A case of female genital mutilation (FGM) is reported in England every 109 minutes, according to official health figures.
Some 2,421 instances of mutilation were reported from April 2015 to September 2015 - the latest full six months of figures published by the Health and Social Care Information Centre (HSCIC).
Experts said the figures, which are released on the eve of the International Day of Zero Tolerance for FGM on Saturday, are just the "tip of the iceberg".
Plan UK, a charity which campaigns against the practice and collated the figures, said the numbers show the sheer scale of the problem.
Its chief executive Tanya Barron said: "FGM has been a hidden danger threatening girls in the UK and around the world - only now is the full scale becoming clear.
"Recognising that FGM is a fundamental abuse of girls' rights is the first step to ending the practice."
But she warned there are still many "unseen, unheard cases" that don't show up on official statistics.
The figures relate to cases of FGM which have been newly recorded, and many will relate to women who have been cut many years ago and are only now being reported to the health authorities.
The statistics, which were published monthly but are now released quarterly, show that between July and September last year 1,385 cases were reported.
Of these, 758 cases were in London, 227 were in the Midlands and east of England, 245 were in the North of England and 155 were in the South of England.
Nimco Ali set up the Daughters of Eve charity which works to protect women from FGM. She was cut as a seven year-old while on holiday in Djibouti on the Horn of Africa.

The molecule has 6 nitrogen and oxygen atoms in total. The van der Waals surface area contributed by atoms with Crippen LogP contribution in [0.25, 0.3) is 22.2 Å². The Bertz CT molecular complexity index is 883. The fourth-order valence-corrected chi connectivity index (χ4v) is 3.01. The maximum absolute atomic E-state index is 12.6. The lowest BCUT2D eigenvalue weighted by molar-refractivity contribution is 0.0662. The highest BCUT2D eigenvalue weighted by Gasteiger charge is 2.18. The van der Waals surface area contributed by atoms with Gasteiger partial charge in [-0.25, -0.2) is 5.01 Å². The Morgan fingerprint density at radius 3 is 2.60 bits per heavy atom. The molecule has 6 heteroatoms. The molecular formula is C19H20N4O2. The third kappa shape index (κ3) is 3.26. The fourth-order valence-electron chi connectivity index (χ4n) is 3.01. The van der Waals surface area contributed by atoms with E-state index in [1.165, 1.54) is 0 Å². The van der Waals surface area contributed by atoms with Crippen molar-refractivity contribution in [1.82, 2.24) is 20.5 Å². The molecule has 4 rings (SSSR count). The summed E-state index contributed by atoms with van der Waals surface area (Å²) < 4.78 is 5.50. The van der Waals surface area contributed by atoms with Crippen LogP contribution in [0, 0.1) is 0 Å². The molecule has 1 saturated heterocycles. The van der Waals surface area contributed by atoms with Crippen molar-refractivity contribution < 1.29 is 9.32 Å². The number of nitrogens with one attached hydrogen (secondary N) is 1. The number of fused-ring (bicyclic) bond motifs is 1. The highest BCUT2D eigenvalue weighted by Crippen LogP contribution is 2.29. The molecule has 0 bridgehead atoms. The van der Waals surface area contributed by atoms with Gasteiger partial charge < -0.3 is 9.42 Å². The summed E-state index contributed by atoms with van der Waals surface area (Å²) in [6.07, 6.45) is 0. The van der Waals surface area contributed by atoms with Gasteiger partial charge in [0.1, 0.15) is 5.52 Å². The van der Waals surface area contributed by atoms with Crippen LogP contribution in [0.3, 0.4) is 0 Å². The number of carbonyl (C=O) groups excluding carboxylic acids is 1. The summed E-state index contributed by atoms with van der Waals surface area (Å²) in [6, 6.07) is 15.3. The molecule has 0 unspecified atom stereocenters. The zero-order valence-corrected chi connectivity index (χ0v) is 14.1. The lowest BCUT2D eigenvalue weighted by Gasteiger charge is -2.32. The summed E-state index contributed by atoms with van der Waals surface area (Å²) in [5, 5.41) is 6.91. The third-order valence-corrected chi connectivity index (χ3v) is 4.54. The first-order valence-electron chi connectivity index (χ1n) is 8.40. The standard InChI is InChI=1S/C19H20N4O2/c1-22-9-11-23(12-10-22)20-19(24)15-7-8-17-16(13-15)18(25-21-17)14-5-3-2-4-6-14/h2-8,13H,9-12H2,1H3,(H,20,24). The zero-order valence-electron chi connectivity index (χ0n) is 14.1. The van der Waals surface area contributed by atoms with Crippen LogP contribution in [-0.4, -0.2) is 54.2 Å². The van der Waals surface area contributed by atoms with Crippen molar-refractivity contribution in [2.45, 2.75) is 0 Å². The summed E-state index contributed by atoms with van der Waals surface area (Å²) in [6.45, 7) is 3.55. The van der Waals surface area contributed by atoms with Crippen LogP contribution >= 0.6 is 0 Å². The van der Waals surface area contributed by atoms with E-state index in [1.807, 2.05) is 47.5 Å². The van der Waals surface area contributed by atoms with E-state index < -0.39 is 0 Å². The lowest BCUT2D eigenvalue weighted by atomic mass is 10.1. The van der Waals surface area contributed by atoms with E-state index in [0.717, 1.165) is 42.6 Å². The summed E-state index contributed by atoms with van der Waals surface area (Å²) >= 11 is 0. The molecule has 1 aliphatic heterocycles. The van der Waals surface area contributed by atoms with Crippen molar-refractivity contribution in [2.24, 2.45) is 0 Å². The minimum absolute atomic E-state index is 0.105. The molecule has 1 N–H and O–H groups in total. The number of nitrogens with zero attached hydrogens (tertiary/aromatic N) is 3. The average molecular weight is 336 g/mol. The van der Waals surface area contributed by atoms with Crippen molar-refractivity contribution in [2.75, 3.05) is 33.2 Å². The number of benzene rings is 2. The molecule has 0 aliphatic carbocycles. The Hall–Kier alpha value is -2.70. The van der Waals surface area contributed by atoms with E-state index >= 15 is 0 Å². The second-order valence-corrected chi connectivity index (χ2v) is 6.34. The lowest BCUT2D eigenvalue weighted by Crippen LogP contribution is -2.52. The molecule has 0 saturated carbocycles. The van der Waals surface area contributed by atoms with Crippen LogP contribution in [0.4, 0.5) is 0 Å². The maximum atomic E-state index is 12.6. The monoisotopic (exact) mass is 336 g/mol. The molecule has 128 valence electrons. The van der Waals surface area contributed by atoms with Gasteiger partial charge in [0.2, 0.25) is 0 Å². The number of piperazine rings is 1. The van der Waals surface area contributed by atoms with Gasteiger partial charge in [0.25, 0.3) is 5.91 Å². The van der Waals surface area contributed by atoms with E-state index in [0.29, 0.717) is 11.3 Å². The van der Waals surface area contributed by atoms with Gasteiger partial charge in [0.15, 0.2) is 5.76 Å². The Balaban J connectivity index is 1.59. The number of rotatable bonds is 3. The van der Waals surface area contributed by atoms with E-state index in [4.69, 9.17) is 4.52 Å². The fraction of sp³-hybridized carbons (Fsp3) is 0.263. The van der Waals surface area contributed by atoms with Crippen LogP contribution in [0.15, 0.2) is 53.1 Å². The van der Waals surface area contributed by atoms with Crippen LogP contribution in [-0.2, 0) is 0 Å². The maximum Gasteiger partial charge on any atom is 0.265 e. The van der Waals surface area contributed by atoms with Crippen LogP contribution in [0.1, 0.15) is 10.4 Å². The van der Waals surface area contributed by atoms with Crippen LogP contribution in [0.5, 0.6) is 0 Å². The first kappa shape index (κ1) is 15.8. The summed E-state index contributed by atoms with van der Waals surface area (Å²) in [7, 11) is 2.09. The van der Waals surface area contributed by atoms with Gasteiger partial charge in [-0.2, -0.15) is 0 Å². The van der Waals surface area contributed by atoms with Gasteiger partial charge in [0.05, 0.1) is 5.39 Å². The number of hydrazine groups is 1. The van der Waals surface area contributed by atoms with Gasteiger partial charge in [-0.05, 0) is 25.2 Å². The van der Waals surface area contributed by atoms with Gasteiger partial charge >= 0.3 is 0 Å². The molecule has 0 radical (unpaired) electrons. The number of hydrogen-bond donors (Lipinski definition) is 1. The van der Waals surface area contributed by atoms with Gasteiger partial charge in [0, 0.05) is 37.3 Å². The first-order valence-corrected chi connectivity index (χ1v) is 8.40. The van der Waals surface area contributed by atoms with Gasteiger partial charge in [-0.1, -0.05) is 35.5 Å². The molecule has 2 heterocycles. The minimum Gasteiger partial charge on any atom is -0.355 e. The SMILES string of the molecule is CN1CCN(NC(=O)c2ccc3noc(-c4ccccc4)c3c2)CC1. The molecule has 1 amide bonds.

She told the Press Association that while FGM used to be a taboo topic, it is finally being talked about and tackled.
She said: "FGM is a brutal practice, but it is also a very simple one to end. If you stop one woman having FGM done to her then you break that link and prevent is being done to the next generation.
"I came from a family that was 100% FGM and that has gone down to zero in a generation. It is something that can be ended.
"We are finally shaking the taboo of FGM, but we have to be vigilant and cannot be complacent."
She called for discussion of the dangers of mutilation to be incorporated into mandatory sexual and relationship education classes at school.
Human rights organisation Equality Now in 2014 estimated that 137,000 women and girls in England and Wales have been cut.
Spokesman Brendan Wynne said the HSCIC figures are "just the tip of the iceberg".
He said bringing in mandatory reporting of cases of FGM by healthcare professionals - which came into force in October - is a crucial step in tackling the practice, but called for more education in schools.
Campaigners are demanding better teacher training on how to spot girls at risk, while the group Youth For Change has launched the TrainToProtect campaign to boost awareness in schools of FGM and child marriage.
While the figures suggest that large urban areas such as London have a far higher number of girls and women suffering FGM, children's charity Barnardo's warned that no area of the country is immune to it.
The charity, which along with the Local Government Association runs the National FGM Centre, said it has received 41 referrals relating to 56 girls at risk of FGM in the past three months in "low diversity" towns and cities.
The girls come from areas across the South and East Anglia - Hertfordshire, Essex, Suffolk and Norfolk.
A Government spokesman said: "Female genital mutilation is a terrible crime that can destroy lives and cause extreme and lifelong physical and psychological suffering to women and girls.
"This Government is committed to ending this abusive and illegal practice in the UK. We have taken bold action to ensure that awareness of FGM is greater now than ever before, and have strengthened the law significantly to better protect victims and ensure perpetrators are brought to justice."